By Jessica Zilney, Therapeutic Recreation Diploma student
I think I am probably the Therapeutic Recreation Program’s loudest cheerleader – Go TR! Before I start bragging about this incredible program, here is a little bit about me: I was born and raised in Barrie, Ontario, although most West Coasters don’t know where that is. I also love florals, coffee shops, calligraphy, mac ‘n’ cheese, and most of all, people.
I love seeing people grow, change, experience and live. Unlike most, I’ve always known what I wanted to do with my life: help people with disabilities find enjoyment to increase their overall quality of life.
I’m not one of those students who spent my high school career taking occupation suitability tests or fretting about what job I should apply to. Ever since I was the kid being caught skipping class to play with the kids in the special education room, I knew it was a calling of mine to work with those who face challenges; emotionally, mentally and physically.
I have always known in my heart that sharing creatively with all exceptional people is what I was meant to do. I could not be more thankful to be a part of the program as a diploma student. I cannot even fathom how much I’ve already learned and have applied to my daily life. I have already learned more from those I’ve worked with than I could ever teach them.
I began to research my future during high school and came across Douglas College. Until then I had not heard of the College nor had I considered leaving my home province to pursue my next level of education. I soon learned that many in my community knew of Douglas College and sang its praises. The more I learned, the more I gravitated towards it and made the decision that that’s where I wanted to be.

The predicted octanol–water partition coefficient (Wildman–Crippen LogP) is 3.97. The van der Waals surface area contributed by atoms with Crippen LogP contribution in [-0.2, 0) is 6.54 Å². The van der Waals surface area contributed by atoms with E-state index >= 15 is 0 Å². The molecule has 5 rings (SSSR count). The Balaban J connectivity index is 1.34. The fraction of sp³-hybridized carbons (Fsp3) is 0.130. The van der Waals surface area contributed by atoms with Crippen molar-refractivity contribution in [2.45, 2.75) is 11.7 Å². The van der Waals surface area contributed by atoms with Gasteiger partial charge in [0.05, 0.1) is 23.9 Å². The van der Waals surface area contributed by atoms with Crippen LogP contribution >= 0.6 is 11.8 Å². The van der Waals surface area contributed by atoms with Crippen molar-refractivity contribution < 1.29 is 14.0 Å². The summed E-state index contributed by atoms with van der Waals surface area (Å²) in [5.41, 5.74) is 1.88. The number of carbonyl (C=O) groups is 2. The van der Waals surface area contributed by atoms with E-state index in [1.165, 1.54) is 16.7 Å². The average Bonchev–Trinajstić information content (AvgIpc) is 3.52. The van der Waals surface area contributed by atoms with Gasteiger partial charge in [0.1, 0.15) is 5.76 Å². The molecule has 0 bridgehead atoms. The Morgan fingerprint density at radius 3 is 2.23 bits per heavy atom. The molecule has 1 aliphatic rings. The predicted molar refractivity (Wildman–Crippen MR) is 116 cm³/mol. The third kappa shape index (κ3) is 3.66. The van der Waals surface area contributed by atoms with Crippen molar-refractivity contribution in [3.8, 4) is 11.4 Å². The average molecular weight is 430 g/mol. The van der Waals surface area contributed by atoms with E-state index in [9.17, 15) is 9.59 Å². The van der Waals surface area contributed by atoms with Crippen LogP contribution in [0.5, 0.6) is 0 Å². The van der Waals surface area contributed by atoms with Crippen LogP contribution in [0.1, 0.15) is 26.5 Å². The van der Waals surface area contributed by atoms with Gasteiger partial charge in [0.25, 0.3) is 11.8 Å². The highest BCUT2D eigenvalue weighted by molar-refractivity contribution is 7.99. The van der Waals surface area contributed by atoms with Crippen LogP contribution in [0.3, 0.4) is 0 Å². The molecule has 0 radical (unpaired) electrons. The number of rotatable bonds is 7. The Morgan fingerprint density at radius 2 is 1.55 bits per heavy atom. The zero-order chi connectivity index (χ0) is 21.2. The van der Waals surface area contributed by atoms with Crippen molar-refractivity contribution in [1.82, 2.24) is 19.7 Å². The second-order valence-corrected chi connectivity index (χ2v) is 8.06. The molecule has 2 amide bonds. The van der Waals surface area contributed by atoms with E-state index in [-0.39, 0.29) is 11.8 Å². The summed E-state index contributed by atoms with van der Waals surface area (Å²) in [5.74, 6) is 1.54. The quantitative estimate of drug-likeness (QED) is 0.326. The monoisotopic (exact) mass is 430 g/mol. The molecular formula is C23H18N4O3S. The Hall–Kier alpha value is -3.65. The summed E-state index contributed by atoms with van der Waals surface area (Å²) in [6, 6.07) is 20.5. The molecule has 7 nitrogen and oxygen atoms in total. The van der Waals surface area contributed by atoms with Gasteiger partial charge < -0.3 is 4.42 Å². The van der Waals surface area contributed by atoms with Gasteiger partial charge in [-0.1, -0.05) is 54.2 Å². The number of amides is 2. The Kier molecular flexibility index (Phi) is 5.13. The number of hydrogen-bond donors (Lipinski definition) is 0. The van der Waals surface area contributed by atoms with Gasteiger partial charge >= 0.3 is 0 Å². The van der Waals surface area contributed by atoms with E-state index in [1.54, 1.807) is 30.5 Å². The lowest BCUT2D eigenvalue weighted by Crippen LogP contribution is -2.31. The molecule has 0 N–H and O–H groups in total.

Now that I am a year and a half in to the Therapeutic Recreation Program, I have fallen more and more in love with what I am learning and how perfect this program is for me. I know I am biased, but I have to say this program is truly amazing. From courses such as leisure and recreation, mental health fundamentals, planning, and health and wellness, as well as an incredible practicum experience, I feel more prepared for my future than I could have ever imagined. I am excited to learn from those whose passion equals mine and to become integrated in a learning and hands-on practicum environment.
I have also learned that the surrounding area and supporting communities are rich with the belief and investment in recreation-focused health and wellness. The TR program has enhanced my passion for this field so much that I chose to complete the diploma program and excitedly begin applying what I have learned. My practice placement was life-changing and cemented my conviction that this is truly what I was born to do.